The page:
Later in his letter to the Galatians Paul concluded, “It was for freedom that Christ set us free; therefore keep standing firm and do not be subject again to a yoke of slavery.” (Galatians 5:1, NASB95) We do experience great freedom in Christ. He has set us free from slavery to sin and the Law. The old Law is no longer our master and the primary law is one of love towards God and each other.
But what are the limits of this freedom? The fun-loving and hedonistic church of Corinth struggled with this. Some, leaning towards legalism, declared that eating meat sacrificed to idols was wrong; others said that it wasn’t. In this discussion on foods Paul says, “All things are lawful for me, but not all things are profitable. All things are lawful for me, but I will not be mastered by anything.” (1 Corinthians 6:12, NASB95) And later he similarly says, “All things are lawful, but not all things are profitable. All things are lawful, but not all things edify.” (1 Corinthians 10:23, NASB95) So while all things are lawful there is much that is spiritually unprofitable, enslaving, and that does not build up our faith and love in Christ.
Freedom can err towards sloppy grace that condones, even encourages, a menagerie of things. The great error is when we become our own arbiter of sin instead of the Holy Spirit. How often do we give ourselves permission by saying – “I’m a good person” or “I deserve it” or “they owe me” or “they haven’t earned it” or “no one is going to know” or “it’s just the way I am”? This kind of freedom is like a thief writing the laws about robbery.
The risk, of course, is that some will take this freedom and turn holiness on its head. Basically, allowing anything that they want to do, removing all semblance of fences, rules, and obedience. Anything goes, and by “anything” they mean anything. This is the opposite of legalism and is equally wrong.
Yet, even with all those risks freedom in Christ remains.
God’s Intentional Tension
The pursuit of holiness and the joyous release of freedom seem at odds with each other. Especially when we consider the gray areas that are not specifically prohibited or allowed in the Bible.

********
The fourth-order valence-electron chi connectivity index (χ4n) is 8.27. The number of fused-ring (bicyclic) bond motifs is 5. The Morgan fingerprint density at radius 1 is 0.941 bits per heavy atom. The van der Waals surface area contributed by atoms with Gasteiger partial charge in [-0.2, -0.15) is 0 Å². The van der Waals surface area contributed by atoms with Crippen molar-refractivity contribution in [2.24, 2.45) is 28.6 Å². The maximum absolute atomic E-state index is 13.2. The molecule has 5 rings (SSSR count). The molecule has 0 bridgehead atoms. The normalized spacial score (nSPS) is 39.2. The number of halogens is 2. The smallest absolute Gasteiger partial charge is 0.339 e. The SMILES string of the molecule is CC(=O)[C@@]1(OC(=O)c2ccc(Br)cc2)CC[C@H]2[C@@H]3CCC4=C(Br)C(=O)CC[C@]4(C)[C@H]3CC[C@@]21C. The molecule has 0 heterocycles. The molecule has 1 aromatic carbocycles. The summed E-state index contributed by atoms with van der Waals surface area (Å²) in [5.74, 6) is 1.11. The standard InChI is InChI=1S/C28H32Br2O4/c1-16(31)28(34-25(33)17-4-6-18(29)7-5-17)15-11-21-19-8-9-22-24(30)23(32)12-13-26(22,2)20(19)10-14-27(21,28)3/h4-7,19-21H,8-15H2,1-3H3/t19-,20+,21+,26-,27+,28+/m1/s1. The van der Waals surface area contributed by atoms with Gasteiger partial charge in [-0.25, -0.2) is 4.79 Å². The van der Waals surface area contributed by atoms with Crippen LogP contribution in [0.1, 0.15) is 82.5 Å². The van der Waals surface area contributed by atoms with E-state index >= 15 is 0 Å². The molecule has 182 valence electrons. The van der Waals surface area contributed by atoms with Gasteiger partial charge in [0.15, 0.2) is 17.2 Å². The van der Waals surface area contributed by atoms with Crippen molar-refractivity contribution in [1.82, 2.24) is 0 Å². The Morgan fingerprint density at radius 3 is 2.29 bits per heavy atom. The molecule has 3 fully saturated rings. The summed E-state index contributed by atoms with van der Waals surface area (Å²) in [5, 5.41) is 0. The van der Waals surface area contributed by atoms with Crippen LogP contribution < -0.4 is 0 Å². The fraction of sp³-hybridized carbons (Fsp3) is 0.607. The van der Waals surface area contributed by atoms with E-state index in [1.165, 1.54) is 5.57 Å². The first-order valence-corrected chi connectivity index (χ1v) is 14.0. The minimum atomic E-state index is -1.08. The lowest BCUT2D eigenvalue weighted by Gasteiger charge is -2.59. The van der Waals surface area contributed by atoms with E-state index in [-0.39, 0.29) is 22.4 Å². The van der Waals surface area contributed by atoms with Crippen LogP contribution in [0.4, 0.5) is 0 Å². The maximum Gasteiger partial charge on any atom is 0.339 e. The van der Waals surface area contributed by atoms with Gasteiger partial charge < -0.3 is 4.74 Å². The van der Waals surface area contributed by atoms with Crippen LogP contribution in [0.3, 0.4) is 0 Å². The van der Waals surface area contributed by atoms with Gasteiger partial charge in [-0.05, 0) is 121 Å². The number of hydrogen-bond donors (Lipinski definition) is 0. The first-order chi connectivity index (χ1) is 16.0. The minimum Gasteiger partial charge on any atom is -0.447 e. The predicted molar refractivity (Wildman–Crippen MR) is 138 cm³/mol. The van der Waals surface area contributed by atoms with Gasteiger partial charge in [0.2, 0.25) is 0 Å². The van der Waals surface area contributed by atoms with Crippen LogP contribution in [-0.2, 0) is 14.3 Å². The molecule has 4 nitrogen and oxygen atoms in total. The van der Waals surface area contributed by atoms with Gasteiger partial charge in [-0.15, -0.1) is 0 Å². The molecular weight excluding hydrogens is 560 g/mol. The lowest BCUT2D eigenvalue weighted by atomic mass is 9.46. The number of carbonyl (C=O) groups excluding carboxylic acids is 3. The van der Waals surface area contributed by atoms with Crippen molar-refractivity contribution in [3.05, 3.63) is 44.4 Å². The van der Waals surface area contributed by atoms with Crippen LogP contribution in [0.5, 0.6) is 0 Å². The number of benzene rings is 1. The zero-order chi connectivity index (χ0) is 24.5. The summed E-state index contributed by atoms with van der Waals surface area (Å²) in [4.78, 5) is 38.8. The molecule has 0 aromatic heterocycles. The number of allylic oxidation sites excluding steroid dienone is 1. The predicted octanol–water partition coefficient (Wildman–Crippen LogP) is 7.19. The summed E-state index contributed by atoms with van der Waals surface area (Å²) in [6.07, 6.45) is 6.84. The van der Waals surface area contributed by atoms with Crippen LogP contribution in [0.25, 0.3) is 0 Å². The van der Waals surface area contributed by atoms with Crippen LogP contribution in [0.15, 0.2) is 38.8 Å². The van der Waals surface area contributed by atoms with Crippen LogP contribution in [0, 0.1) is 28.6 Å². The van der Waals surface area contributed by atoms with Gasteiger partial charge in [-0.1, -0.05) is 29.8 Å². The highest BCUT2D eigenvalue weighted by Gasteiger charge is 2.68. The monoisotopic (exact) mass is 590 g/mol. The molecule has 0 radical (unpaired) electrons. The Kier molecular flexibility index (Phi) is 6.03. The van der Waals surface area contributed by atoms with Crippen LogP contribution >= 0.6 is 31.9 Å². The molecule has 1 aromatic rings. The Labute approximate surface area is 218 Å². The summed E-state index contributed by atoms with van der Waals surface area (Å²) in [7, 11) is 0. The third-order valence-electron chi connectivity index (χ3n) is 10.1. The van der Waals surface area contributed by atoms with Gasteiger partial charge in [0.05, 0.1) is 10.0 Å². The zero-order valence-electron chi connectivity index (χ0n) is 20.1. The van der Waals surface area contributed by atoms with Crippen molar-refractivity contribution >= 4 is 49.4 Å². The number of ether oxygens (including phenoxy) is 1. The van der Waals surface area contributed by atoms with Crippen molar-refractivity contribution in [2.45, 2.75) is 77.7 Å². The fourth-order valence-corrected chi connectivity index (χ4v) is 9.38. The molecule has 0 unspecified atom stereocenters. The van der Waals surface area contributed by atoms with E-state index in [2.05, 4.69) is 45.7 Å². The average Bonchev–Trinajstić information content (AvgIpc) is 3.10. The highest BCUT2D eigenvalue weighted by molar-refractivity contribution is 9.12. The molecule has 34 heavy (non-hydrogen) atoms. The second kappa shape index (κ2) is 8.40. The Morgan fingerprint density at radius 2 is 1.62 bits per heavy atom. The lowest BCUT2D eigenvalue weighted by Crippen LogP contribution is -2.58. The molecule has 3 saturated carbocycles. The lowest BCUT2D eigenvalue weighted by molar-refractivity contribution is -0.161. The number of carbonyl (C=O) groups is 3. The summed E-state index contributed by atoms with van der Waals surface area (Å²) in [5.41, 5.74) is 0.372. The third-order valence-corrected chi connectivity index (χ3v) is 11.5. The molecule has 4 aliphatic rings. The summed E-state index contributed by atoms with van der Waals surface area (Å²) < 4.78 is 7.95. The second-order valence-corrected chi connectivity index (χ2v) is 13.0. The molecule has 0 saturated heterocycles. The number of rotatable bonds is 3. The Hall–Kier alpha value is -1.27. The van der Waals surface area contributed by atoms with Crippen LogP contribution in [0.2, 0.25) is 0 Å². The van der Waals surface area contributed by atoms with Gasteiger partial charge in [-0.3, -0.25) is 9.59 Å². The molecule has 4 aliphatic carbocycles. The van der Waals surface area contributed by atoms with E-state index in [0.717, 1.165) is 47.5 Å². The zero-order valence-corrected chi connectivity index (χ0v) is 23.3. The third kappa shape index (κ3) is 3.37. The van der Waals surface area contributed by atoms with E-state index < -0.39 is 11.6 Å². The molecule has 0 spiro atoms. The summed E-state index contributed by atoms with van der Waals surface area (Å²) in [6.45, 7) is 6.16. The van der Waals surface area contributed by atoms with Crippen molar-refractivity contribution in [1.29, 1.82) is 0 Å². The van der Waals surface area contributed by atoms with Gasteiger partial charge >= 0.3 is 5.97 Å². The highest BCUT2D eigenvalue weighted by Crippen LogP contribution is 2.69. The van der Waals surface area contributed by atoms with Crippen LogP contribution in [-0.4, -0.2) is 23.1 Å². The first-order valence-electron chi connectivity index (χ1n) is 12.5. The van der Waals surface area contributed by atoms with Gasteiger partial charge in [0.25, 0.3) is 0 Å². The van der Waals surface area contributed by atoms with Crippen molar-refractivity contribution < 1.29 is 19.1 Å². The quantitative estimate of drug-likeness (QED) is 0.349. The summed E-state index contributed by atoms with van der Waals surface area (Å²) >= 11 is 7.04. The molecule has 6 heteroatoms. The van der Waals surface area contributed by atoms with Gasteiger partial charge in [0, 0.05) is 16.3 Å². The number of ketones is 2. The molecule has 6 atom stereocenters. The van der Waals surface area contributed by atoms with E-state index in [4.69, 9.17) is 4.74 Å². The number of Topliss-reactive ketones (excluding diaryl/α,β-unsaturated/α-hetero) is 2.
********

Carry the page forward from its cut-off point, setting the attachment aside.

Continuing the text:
Before we approach the right tension between freedom and holiness there is also a wrong tension to consider. The wrong tension is when we allow freedom for ourselves but judge others according to holiness. We give ourselves grace on our failings but hold others accountable for theirs. Sometimes it’s the exact same issue, but often something entirely different. The tension points are disastrously misapplied to us and them.
The real tension is when we hold both freedom and holiness in our own heart. We are free to do but only do according to the conviction and leading of the Holy Spirit. When these are in tension we will recognize the grey areas where one is convicted by the Holy Spirit and another hasn’t yet or may never be. We’ll allow for change, recognize seasons, and give room for the Holy Spirit to work in the lives of others. Our focus, however, will be our own heart and we will refrain from condemning another’s freedom or conviction.
This tension changes our roles. We stop policing other’s behavior and become an encourager and builder of each other. As Paul concluded when discussing this issue in Romans, “So then we pursue the things which make for peace and the building up of one another.”
The interesting thing is that when holiness and freedom are held in tension it creates both a greater holiness and a greater freedom. They don’t cancel out each other but magnify each other. I think the best way to approach this tension is found in Paul’s instruction to the Galatians, “For you were called to freedom, brethren; only do not turn your freedom into an opportunity for the flesh, but through love serve one another.” (Galatians 5:13, NASB95)
We are free in Christ and called to be holy. Let’s firmly grasp both of these as we strive to follow Jesus.